I first met Stephen Albair
when I became the gallery director at RayKo Photo Center in San Francisco. He had some images in the Marketplace
section of the gallery, and they were like none of the other artists' works. Not documentary, not portraiture, not landscape...not like anything I'd really seen before. They were tableau photography. A tableau vivant is a French phrase meaning "living picture."Before photography was invented it was a popular pastime to recreate scenes from famous paintings at parties. Participants would dress up, use props, appropriate backgrounds and poses to re-stage the original image.
Stephen's tableaux images are different though because he designed and built them using miniatures. And I don't mean like David Levinthal
, though his images are fantastic too. Stephen Albair's tableaux are personal narratives. I didn't realize this at first, but after a decade of interacting with him and hearing his stories and seeing his pictures evolve from simple figurines in a field to detailed scenes with characters who are questionable or who's actions make this viewer unsettled, well, I knew then there was more to these photographs than simply arranging pieces of furniture and painting a backdrop.
Stephen is a very private person though, so a lot of the narratives are left to interpretation. He gives us this artist's statement to help us wade through the increasingly dark and powerful imagery:
Life's ambiguities, love, loss and longing, are the subject matter for my artwork. They often reflect my personal experiences, as an artist, teacher, traveler and twin. These ideas evolve through an intense engagement with found objects, collage materials, art history, and the meaningful search for content. My process is based on tableau photography. With an old 35mm camera, natural sunlight and found materials, I create a dialogue between the objects. In this new environment, the objects appear as actors on a stage, with a momentary pause in the action. The camera records this action, with results that mimic painting more than photography.
The Images reveal and conceal layers of information and ideas for the viewer to interrupt according to their own experiences. Often, the staged objects create a mood, a feeling of expectation that something has just happened-or is about to. A balancing act between what is real or merely realistic.
Stephen Albair lured me in with those first images that I saw in the flat file drawers at RayKo. The scenes of men in suits observing a thawing world or a translucent nude woman watching a real live man underwater through a pink porthole window or a small girl looking into a mirror only to see a grown man photographing her. These were the first images I remember and then they changed to include more characters: fathers home from work reaching into their pockets while watching television or sitting in the yard with beer cans strewn at their feet, a child hiding under a bed staring at themselves in a tiny mirror beneath a background of a water droplet covered wall that reflects a distorted house, or a girl running up some stairs with golden rings strewn about her with a painting of a woman with a halo spanking a naked child. Here is perhaps where Stephen's rich knowledge of art history lends itself to these stories. And the stories become richer and more elaborate and disconcerting with the passage of time. I've embraced these new developments and these sometimes ominous scenarios, which are somehow always alluring in their execution and beauty. A golden stage in a black, burnt forest looking at its reflection. (This could be an enchanted creature, but really it's probably the artist himself). A man packed for a trip taking off down an illuminated road lined with palms, his figure moving, his shadow static. It's charged. Multiple figures returning to homes that are either destroyed or dangerous or placed beneath a sky on fire. I wonder at the journey they've made to reach this end that can't be reached.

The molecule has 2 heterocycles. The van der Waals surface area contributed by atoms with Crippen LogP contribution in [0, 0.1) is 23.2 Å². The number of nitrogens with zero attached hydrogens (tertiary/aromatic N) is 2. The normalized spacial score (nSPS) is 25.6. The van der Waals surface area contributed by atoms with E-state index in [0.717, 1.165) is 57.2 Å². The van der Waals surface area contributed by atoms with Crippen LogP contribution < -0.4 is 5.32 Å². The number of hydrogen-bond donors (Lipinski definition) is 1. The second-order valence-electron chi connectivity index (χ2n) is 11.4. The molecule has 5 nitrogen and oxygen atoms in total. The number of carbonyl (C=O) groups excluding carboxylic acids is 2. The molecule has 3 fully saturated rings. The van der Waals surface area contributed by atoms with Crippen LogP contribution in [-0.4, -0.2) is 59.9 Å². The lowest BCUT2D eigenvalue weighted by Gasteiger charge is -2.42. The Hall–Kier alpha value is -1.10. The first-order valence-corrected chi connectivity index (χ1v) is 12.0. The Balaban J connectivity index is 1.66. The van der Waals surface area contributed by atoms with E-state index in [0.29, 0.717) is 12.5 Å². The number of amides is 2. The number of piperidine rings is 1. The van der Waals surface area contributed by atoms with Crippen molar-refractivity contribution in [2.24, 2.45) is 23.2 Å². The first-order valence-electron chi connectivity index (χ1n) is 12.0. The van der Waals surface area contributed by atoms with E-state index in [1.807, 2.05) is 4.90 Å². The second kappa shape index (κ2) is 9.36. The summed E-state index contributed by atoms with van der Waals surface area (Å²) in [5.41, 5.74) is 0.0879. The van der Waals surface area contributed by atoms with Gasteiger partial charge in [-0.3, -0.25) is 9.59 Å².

Stephen's painstakingly created dioramas take me into his world, just far enough, and then I am left to discover what has happened. Each artist has a way to express themselves and to translate their experience. I feel fortunate that I've gotten to witness the last 10 years of Stephen Albair's story unfolding and pouring out of him into his tableau photography. I await the next scene impatiently, but until then, I will curl up with his books
and try to decipher what has already been told.
A Pause in Time
Connect the Dots
Dream within a Dream
How dare you not be me!
I wanted to be an artist Mona Lisa